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TitleCoulomb Stress Changes Resulting from the Mw 7.7 2012 Haida Gwaii Earthquake
AuthorHobbs, T EORCID logo; Brillon, C; Cassidy, J FORCID logo; Dragert, H; Dosso, S E
SourceSeismological Research Letters 85, 2, 2014 p. 465
LinksOnline - En ligne (HTML)
LinksOnline - En ligne (PDF, 3.37 MB, page 465)
Alt SeriesEarth Sciences Sector, Contribution Series 20140004
PublisherSeismological Society of America
MeetingSeismological Society of America Annual Meeting; Anchorage, AK; US; April 30 - May 2, 2014
Mediaon-line; digital
File formathtml; pdf
ProvinceWestern offshore region; British Columbia
NTS102O; 103B; 103C; 103F; 103G; 103J; 103K
AreaHaida Gwaii; Queen Charlotte
Lat/Long WENS-134.5000 -130.0000 54.5000 51.0000
Subjectsgeophysics; tectonics; earthquake studies; earthquakes; earthquake magnitudes; earthquake risk; earthquake mechanisms; earthquake foci; tectonic setting; aftershocks; landslides
ProgramPublic Safety Geoscience Western Canada Geohazards Project
AbstractThis study examines spatial changes to the local stress field resulting from the October 28, 2012, Mw 7.7 Haida Gwaii earthquake, which occurred west of Moresby Island off the coast of British Columbia. This event is thought to have occurred on a NE-dipping, blind thrust fault rather than on the sub-vertical Queen Charlotte Fault that represents the Pacific-North American plate boundary. This was the largest earthquake along the Canadian portion of this plate boundary since the 1949 Ms 8.1 Queen Charlotte earthquake.
The USGS software `Coulomb' is used to quantitatively estimate the effect of the mainshock on the background stress field, the known aftershock nodal planes, and the nearby Queen Charlotte Fault. We use two different mainshock finite fault models, both of which are seismologically-derived (by Lay and Hayes, separately) and subsequently adapted by K. Wang to account for the motion detected at four nearby GPS stations. We also use the best-located set of aftershocks with information provided by a temporary array of ocean bottom seismometers. Preliminary results indicate an apparent clustering of aftershocks slightly seaward of the main thrust, which is consistent with the modeled zone of promoted normal failure likely related to extension in the footwall. Using existing models, we have found a high number of aftershocks to be consistent with triggering by the mainshock, suggesting that static stress is a dominant control in the months following a large earthquake in this area. Additionally, we find loading, greater than the threshold for triggering, on the Queen Charlotte Fault in an area believed to be within a seismic gap. This work provides an improved understanding of the evolving seismic hazard along the Queen Charlotte margin, while simultaneously testing the usefulness of Coulomb modeling in this environment.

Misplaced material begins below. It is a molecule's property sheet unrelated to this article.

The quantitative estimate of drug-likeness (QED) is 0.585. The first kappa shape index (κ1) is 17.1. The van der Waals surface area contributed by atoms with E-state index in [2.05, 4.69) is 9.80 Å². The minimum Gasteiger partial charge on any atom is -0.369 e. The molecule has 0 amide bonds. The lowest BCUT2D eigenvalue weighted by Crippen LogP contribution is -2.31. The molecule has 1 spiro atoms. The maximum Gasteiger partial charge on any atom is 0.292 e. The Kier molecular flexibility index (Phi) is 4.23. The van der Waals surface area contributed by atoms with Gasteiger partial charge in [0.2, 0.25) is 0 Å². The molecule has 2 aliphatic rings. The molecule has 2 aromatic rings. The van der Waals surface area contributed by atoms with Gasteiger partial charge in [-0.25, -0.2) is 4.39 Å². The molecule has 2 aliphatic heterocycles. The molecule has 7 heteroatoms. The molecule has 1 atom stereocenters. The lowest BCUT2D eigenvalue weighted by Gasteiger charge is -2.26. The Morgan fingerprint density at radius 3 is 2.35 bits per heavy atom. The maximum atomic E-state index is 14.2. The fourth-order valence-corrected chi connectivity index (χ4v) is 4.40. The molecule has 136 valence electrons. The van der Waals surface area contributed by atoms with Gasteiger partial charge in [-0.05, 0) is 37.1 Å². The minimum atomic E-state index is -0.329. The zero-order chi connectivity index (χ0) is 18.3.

Summary(Plain Language Summary, not published)
The October 2012 magnitude 7.7 earthquake resulted in up to 4 m of movement along a fault just off the west coast of Haida Gwaii. Movement along the fault extended more than 100-km¿s along the coast and extended about 50 km offshore. This very substantial movement of rocks has changed the stress field in the Haida Gwaii region (including along the Queen Charlotte Fault) and will likely influence the locations of aftershocks and, perhaps, future earthquakes. In this study we compute the changes in the stress field associated with the 2012 Haida Gwaii earthquake and find that many of the offshore aftershocks fall with in the region of predicted maximum stress change. This will contribute to improved assessments of earthquake hazards in the region.

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